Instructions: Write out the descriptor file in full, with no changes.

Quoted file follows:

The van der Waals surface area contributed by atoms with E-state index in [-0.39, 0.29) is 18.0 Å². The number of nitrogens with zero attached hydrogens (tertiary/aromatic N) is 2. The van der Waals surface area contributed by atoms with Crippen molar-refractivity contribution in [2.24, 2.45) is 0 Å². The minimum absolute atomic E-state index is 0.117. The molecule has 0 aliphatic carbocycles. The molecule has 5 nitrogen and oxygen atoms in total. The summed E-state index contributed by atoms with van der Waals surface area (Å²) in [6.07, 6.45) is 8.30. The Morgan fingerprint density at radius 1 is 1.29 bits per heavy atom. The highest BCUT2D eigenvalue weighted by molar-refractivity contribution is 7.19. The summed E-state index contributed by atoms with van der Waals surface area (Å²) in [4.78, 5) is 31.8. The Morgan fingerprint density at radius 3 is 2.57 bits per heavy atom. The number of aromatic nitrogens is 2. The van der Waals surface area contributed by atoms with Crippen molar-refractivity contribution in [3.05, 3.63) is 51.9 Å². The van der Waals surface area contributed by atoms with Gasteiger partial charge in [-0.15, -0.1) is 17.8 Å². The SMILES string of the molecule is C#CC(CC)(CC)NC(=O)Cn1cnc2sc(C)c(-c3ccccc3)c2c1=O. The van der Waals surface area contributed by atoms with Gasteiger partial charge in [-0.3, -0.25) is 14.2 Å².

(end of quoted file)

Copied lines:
The van der Waals surface area contributed by atoms with E-state index in [-0.39, 0.29) is 18.0 Å². The number of nitrogens with zero attached hydrogens (tertiary/aromatic N) is 2. The van der Waals surface area contributed by atoms with Crippen molar-refractivity contribution in [2.24, 2.45) is 0 Å². The minimum absolute atomic E-state index is 0.117. The molecule has 0 aliphatic carbocycles. The molecule has 5 nitrogen and oxygen atoms in total. The summed E-state index contributed by atoms with van der Waals surface area (Å²) in [6.07, 6.45) is 8.30. The Morgan fingerprint density at radius 1 is 1.29 bits per heavy atom. The highest BCUT2D eigenvalue weighted by molar-refractivity contribution is 7.19. The summed E-state index contributed by atoms with van der Waals surface area (Å²) in [4.78, 5) is 31.8. The Morgan fingerprint density at radius 3 is 2.57 bits per heavy atom. The number of aromatic nitrogens is 2. The van der Waals surface area contributed by atoms with Crippen molar-refractivity contribution in [3.05, 3.63) is 51.9 Å². The van der Waals surface area contributed by atoms with Gasteiger partial charge in [-0.15, -0.1) is 17.8 Å². The SMILES string of the molecule is C#CC(CC)(CC)NC(=O)Cn1cnc2sc(C)c(-c3ccccc3)c2c1=O. The van der Waals surface area contributed by atoms with Gasteiger partial charge in [-0.3, -0.25) is 14.2 Å².